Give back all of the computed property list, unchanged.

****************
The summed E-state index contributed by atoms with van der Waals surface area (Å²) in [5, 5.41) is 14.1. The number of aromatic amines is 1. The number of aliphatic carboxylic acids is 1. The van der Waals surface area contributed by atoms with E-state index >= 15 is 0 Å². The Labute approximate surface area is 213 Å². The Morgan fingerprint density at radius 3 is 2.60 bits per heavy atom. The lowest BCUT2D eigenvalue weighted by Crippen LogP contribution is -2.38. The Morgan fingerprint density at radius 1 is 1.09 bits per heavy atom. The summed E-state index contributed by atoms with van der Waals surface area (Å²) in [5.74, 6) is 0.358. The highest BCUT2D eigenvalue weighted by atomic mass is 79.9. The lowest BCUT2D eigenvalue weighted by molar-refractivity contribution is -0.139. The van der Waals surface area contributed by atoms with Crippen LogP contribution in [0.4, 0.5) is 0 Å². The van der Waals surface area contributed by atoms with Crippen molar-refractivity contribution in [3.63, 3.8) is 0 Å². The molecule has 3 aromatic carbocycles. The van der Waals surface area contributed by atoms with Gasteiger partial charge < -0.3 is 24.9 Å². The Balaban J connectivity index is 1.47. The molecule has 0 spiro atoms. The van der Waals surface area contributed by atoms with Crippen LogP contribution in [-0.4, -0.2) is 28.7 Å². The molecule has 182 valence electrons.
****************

The summed E-state index contributed by atoms with van der Waals surface area (Å²) in [5, 5.41) is 14.1. The number of aromatic amines is 1. The number of aliphatic carboxylic acids is 1. The van der Waals surface area contributed by atoms with E-state index >= 15 is 0 Å². The Labute approximate surface area is 213 Å². The Morgan fingerprint density at radius 3 is 2.60 bits per heavy atom. The lowest BCUT2D eigenvalue weighted by Crippen LogP contribution is -2.38. The Morgan fingerprint density at radius 1 is 1.09 bits per heavy atom. The summed E-state index contributed by atoms with van der Waals surface area (Å²) in [5.74, 6) is 0.358. The highest BCUT2D eigenvalue weighted by atomic mass is 79.9. The lowest BCUT2D eigenvalue weighted by molar-refractivity contribution is -0.139. The van der Waals surface area contributed by atoms with Crippen LogP contribution in [0.4, 0.5) is 0 Å². The van der Waals surface area contributed by atoms with Crippen molar-refractivity contribution in [3.63, 3.8) is 0 Å². The molecule has 3 aromatic carbocycles. The van der Waals surface area contributed by atoms with Gasteiger partial charge < -0.3 is 24.9 Å². The Balaban J connectivity index is 1.47. The molecule has 0 spiro atoms. The van der Waals surface area contributed by atoms with Crippen LogP contribution in [-0.4, -0.2) is 28.7 Å². The molecule has 182 valence electrons.